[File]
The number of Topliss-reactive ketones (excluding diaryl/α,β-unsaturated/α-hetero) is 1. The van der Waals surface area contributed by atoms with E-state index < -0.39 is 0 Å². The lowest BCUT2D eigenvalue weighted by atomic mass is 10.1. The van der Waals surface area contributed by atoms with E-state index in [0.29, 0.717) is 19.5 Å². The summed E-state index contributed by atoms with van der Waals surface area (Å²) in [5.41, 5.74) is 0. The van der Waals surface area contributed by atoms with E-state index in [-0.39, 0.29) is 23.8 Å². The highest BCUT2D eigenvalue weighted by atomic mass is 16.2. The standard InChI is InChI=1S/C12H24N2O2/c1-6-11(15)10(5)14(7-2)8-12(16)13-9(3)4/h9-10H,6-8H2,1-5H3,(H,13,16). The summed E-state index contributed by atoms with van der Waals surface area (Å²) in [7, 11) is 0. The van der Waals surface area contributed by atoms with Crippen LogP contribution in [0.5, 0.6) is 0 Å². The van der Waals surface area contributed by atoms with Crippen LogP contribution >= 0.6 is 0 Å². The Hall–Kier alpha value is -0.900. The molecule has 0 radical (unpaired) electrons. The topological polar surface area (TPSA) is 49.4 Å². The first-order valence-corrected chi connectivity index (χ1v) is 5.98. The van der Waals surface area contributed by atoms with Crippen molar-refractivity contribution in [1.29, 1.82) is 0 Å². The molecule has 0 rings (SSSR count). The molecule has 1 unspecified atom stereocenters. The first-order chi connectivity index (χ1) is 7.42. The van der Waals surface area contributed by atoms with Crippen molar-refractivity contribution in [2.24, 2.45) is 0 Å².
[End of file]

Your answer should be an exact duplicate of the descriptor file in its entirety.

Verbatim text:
The number of Topliss-reactive ketones (excluding diaryl/α,β-unsaturated/α-hetero) is 1. The van der Waals surface area contributed by atoms with E-state index < -0.39 is 0 Å². The lowest BCUT2D eigenvalue weighted by atomic mass is 10.1. The van der Waals surface area contributed by atoms with E-state index in [0.29, 0.717) is 19.5 Å². The summed E-state index contributed by atoms with van der Waals surface area (Å²) in [5.41, 5.74) is 0. The van der Waals surface area contributed by atoms with E-state index in [-0.39, 0.29) is 23.8 Å². The highest BCUT2D eigenvalue weighted by atomic mass is 16.2. The standard InChI is InChI=1S/C12H24N2O2/c1-6-11(15)10(5)14(7-2)8-12(16)13-9(3)4/h9-10H,6-8H2,1-5H3,(H,13,16). The summed E-state index contributed by atoms with van der Waals surface area (Å²) in [7, 11) is 0. The van der Waals surface area contributed by atoms with Crippen LogP contribution in [0.5, 0.6) is 0 Å². The van der Waals surface area contributed by atoms with Crippen LogP contribution >= 0.6 is 0 Å². The Hall–Kier alpha value is -0.900. The molecule has 0 radical (unpaired) electrons. The topological polar surface area (TPSA) is 49.4 Å². The first-order valence-corrected chi connectivity index (χ1v) is 5.98. The van der Waals surface area contributed by atoms with Crippen molar-refractivity contribution in [1.29, 1.82) is 0 Å². The molecule has 0 rings (SSSR count). The molecule has 1 unspecified atom stereocenters. The first-order chi connectivity index (χ1) is 7.42. The van der Waals surface area contributed by atoms with Crippen molar-refractivity contribution in [2.24, 2.45) is 0 Å².